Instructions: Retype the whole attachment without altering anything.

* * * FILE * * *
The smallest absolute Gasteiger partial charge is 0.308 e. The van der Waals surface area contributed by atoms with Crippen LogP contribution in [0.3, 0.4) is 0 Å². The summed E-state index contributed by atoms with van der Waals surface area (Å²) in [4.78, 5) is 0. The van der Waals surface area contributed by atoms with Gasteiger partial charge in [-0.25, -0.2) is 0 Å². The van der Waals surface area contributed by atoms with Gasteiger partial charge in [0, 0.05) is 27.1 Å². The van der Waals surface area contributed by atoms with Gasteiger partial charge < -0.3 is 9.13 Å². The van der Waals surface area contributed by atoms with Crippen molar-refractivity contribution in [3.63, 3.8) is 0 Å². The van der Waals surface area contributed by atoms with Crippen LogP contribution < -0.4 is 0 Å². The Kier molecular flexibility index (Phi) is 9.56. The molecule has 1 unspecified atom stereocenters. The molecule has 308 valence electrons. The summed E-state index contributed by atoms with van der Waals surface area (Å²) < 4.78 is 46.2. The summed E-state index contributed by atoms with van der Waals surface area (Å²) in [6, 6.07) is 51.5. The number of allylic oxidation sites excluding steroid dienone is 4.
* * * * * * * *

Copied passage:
The smallest absolute Gasteiger partial charge is 0.308 e. The van der Waals surface area contributed by atoms with Crippen LogP contribution in [0.3, 0.4) is 0 Å². The summed E-state index contributed by atoms with van der Waals surface area (Å²) in [4.78, 5) is 0. The van der Waals surface area contributed by atoms with Gasteiger partial charge in [-0.25, -0.2) is 0 Å². The van der Waals surface area contributed by atoms with Gasteiger partial charge in [0, 0.05) is 27.1 Å². The van der Waals surface area contributed by atoms with Gasteiger partial charge < -0.3 is 9.13 Å². The van der Waals surface area contributed by atoms with Crippen molar-refractivity contribution in [3.63, 3.8) is 0 Å². The van der Waals surface area contributed by atoms with Crippen LogP contribution < -0.4 is 0 Å². The Kier molecular flexibility index (Phi) is 9.56. The molecule has 1 unspecified atom stereocenters. The molecule has 308 valence electrons. The summed E-state index contributed by atoms with van der Waals surface area (Å²) < 4.78 is 46.2. The summed E-state index contributed by atoms with van der Waals surface area (Å²) in [6, 6.07) is 51.5. The number of allylic oxidation sites excluding steroid dienone is 4.